We were told that 40% of new entrants leave within 5 years. I am not in the least bit surprised by this Chief Inspector! They are hugely capable, creative and employable individuals, in possession of skills much sought after in other professions.  As we see the green shoots of recovery emerge, this departure might alarmingly be a developing trend. But hang on a minute, if you train with TeachFirst, which incidentally costs far more than a university PGCE course, it’s no problem if you leave after 5 years – indeed the expectation is most will! The questions that need to be asked should be addressed to those who are resigning: Why are you leaving a profession that on the face of it has so many benefits, so much going for it? When I talk to teachers and they express a desire for a change in career, the quality of their preparation to enable them to do the job is never referred to.  What they do cite however is the intolerable work load, the lack of modern resources to teach the subject, the never ending target setting, assessment, predictions and reference to public examination results, at the expense of providing a high quality, broad and balanced education relevant to the needs of their pupils - who lets face it, are not much younger than them. They identify with them.  They are practically the same generation.  Most sadly of all, the job not providing them with the opportunity to do the job they believed they were going to be doing.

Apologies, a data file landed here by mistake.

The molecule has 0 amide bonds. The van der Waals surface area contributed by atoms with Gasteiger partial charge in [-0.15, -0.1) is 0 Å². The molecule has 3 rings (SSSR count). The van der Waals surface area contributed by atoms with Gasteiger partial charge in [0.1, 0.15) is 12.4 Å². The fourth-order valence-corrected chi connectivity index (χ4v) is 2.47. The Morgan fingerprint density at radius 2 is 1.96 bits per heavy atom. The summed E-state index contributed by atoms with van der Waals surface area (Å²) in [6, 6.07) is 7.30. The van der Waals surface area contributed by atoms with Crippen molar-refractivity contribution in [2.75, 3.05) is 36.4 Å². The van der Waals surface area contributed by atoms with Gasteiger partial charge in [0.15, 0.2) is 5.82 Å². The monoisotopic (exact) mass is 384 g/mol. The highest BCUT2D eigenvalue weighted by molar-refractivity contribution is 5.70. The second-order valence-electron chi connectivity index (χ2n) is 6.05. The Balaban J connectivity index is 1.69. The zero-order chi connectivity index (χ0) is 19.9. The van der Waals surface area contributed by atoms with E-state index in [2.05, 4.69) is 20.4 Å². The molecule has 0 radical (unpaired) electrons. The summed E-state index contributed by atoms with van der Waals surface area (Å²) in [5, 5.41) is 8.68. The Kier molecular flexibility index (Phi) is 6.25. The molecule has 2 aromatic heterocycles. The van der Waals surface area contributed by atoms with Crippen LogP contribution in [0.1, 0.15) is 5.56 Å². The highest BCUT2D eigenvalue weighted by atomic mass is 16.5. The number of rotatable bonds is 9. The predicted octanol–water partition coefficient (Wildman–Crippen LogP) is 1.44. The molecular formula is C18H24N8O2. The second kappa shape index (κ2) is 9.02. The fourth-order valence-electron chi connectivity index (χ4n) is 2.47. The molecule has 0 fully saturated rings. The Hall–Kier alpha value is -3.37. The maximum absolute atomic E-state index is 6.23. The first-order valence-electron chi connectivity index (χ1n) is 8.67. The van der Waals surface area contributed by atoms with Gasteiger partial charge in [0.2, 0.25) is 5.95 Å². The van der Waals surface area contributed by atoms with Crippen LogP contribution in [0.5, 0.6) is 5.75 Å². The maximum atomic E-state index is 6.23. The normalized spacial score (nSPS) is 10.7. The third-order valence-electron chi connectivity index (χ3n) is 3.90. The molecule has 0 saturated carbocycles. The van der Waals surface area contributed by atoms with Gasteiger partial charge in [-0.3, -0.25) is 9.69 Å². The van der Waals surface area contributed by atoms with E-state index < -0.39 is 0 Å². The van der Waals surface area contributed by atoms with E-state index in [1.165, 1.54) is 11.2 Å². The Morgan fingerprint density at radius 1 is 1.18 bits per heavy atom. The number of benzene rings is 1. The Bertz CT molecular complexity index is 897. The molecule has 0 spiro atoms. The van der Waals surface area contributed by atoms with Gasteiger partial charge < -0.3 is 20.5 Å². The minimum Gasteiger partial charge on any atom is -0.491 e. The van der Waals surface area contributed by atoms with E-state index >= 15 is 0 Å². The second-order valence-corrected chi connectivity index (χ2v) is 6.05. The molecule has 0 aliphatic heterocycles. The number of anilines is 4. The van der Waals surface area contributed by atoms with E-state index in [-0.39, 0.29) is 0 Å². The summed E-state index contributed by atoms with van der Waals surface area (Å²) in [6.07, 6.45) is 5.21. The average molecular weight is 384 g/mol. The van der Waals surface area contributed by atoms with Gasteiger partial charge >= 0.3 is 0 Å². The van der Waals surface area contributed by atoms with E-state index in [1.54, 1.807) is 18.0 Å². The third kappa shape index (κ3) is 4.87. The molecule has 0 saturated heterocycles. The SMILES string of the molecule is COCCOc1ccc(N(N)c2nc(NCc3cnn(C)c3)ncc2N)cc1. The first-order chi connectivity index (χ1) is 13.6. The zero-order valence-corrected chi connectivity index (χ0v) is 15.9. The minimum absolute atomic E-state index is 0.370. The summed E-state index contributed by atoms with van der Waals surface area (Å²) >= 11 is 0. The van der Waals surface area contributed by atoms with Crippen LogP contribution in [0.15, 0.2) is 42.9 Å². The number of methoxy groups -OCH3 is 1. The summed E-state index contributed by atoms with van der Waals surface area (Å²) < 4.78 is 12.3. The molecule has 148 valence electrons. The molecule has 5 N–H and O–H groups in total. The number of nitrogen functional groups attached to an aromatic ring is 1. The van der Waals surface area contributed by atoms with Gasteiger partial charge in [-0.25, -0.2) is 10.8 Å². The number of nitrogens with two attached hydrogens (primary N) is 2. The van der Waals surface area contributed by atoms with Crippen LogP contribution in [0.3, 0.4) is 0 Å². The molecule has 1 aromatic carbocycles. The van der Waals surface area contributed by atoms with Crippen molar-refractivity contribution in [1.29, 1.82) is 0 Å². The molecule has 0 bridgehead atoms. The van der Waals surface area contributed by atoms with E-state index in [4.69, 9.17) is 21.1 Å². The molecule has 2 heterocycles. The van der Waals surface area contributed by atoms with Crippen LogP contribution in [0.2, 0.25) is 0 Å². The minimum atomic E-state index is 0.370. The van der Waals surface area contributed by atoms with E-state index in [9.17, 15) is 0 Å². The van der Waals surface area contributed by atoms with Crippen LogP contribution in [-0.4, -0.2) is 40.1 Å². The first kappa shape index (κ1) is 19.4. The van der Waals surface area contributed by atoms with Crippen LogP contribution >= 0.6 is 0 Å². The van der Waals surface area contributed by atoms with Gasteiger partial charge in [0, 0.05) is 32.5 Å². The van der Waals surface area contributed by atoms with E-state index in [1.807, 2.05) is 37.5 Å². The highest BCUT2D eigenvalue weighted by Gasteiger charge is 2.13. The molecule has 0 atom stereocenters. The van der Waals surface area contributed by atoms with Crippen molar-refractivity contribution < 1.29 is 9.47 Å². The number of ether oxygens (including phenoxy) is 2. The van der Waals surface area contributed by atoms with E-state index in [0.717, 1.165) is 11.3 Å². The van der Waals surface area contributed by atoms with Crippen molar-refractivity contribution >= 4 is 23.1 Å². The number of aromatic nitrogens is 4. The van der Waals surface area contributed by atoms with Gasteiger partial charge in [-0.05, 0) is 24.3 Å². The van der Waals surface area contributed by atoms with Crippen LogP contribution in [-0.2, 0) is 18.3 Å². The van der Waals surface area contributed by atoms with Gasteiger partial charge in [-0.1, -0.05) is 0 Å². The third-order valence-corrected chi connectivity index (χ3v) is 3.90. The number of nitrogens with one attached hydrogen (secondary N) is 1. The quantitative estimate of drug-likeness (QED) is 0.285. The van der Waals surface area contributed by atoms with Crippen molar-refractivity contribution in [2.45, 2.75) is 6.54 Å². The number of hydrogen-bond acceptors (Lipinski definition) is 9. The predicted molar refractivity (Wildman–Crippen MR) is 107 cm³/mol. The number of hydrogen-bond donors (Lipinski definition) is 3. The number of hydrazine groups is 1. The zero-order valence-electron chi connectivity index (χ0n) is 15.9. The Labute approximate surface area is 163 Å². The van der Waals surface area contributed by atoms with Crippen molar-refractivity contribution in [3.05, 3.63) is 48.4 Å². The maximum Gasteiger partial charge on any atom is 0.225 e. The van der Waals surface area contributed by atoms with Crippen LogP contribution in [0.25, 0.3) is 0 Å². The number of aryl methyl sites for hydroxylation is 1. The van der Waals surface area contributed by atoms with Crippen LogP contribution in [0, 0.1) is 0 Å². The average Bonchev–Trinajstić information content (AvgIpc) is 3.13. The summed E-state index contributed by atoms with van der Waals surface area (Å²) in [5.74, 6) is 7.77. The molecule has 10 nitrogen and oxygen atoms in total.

Yes there are lots of improvements we could make to D&T teacher education of course. But beyond the obvious one of lengthening the period of time people take to qualify (a one year PGCE does not even last one year) what does this mean for D&T?